Found footage films generally suffer from the same problem; the camera. It has to be held by someone or propped up (like a security camera) in order for it to seem plausible. If not, the whole notion of the found-footage goes right out the window. But Chronicle deftly avoids this pitfall by using the super powers of the main character. As the story progresses and Andrew (who owns the camera) grows more powerful, he starts using his telekinesis to hold the camera. This allows him to be in front of the camera with everyone else, without seeming out of place. It also allows the camera to do things it wouldn’t normally be able to in this genre. At times this comes off as a little too cinematic, but it still works surprisingly well.

As for the story, it’s paced very well. Like I said, it starts kind of slow, but gets real interesting when they get their powers. While what actually happens to them remains a mystery, what follows afterwards feels like a plausible chain of events. The way they explore and discover their powers feels natural. By all accounts it seems like exactly what teenagers would do if they had superpowers. More than that though, Andrew’s (the lead character) descent also makes sense.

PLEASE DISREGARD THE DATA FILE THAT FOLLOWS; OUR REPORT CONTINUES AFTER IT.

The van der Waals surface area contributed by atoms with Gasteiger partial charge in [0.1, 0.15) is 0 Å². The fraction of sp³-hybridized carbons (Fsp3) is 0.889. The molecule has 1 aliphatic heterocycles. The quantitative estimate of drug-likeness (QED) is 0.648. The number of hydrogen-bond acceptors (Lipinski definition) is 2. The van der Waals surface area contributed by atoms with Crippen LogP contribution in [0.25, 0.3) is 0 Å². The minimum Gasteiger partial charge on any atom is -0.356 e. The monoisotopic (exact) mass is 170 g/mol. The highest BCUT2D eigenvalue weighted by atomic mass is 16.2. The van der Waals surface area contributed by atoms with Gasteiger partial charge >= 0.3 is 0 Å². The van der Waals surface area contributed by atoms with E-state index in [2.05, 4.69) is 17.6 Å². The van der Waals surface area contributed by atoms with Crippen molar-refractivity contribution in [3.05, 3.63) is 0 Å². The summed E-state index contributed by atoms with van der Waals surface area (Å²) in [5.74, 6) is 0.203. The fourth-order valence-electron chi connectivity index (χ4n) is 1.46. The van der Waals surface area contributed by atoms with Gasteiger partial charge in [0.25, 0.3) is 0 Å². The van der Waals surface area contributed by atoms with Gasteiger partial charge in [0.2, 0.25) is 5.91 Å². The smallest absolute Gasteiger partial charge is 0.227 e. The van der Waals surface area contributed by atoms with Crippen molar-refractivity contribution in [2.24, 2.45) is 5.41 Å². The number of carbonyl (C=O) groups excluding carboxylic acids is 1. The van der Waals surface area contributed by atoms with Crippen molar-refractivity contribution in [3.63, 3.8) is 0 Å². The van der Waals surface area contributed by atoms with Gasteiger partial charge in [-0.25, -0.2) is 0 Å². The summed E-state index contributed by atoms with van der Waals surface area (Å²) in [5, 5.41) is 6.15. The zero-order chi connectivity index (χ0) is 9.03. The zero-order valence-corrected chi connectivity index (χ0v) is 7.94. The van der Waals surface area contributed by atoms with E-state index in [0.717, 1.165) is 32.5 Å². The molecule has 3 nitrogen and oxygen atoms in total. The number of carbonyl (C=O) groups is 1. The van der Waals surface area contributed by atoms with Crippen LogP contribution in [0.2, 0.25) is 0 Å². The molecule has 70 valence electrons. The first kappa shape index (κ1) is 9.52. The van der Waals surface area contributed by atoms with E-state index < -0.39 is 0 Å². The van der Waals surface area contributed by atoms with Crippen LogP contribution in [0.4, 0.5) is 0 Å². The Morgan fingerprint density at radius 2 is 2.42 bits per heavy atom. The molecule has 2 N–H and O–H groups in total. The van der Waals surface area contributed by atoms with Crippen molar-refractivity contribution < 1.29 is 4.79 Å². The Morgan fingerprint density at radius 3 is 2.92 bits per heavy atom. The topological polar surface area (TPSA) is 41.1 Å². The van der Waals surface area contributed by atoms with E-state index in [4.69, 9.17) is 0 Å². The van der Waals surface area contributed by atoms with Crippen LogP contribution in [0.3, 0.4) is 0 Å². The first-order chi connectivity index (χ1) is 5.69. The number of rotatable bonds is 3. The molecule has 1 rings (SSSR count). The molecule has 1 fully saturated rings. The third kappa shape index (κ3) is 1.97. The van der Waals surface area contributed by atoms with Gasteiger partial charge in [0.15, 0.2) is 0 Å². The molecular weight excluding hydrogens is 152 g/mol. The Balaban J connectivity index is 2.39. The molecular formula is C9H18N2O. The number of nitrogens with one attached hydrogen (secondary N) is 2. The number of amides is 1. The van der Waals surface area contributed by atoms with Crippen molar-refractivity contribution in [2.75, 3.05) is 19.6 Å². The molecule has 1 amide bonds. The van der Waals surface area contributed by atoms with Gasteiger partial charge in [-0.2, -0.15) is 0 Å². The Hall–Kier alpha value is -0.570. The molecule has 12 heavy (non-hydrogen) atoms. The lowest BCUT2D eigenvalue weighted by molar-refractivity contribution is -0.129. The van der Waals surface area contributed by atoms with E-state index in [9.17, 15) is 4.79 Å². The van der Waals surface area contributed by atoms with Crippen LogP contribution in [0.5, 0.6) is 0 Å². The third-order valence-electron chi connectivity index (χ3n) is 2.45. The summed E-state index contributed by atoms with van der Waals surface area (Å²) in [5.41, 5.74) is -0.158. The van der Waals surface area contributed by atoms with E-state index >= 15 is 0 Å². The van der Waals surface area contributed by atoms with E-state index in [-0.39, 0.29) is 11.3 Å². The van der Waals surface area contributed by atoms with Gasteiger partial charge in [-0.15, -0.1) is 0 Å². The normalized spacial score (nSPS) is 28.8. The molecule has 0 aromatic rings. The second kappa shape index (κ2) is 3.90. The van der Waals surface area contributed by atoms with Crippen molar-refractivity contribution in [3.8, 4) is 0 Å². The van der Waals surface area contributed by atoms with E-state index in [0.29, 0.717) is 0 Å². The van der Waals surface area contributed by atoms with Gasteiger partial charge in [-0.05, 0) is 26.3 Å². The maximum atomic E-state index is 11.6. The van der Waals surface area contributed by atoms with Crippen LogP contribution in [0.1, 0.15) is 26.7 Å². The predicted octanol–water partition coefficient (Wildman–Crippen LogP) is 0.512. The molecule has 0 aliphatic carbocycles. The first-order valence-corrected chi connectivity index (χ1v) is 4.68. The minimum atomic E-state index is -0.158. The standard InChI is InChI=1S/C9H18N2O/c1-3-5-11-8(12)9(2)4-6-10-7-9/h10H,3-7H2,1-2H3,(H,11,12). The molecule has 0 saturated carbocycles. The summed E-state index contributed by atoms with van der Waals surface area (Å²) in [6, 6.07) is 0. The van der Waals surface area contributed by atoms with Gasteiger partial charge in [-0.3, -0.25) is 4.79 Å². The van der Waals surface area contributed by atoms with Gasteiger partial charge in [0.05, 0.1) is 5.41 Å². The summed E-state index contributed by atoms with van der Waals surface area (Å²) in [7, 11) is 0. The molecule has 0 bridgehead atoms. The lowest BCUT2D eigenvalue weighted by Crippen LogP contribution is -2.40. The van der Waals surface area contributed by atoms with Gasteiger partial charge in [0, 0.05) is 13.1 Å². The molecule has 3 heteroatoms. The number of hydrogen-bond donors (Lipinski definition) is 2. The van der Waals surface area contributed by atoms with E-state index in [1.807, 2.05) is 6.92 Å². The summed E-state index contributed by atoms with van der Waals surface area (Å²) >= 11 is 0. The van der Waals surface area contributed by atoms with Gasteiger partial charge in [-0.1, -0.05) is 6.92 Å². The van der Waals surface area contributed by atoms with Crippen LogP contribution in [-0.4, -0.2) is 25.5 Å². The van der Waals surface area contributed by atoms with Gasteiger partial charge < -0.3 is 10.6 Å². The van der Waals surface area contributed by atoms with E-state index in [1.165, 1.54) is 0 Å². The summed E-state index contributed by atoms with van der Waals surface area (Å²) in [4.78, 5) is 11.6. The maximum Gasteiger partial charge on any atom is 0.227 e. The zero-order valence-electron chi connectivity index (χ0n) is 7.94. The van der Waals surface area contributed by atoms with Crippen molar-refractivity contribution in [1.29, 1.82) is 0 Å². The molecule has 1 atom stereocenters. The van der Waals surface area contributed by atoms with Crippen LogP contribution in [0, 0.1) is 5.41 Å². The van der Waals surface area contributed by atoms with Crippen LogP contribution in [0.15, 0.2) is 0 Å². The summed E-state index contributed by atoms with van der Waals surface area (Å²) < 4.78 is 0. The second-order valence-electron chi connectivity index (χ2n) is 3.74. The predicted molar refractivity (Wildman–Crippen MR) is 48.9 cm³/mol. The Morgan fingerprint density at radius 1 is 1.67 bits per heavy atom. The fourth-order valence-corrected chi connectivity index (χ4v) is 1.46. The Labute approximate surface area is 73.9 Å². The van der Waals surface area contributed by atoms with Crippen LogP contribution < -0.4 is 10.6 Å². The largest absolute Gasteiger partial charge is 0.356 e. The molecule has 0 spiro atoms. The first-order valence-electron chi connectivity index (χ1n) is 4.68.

The audience can easily see the path he follows and how he got there. Truthfully, for the most part, you sympathize with him. It doesn’t excuse many of his later actions, but it makes for a more engaging final confrontation than your typical superhero film.

Chronicle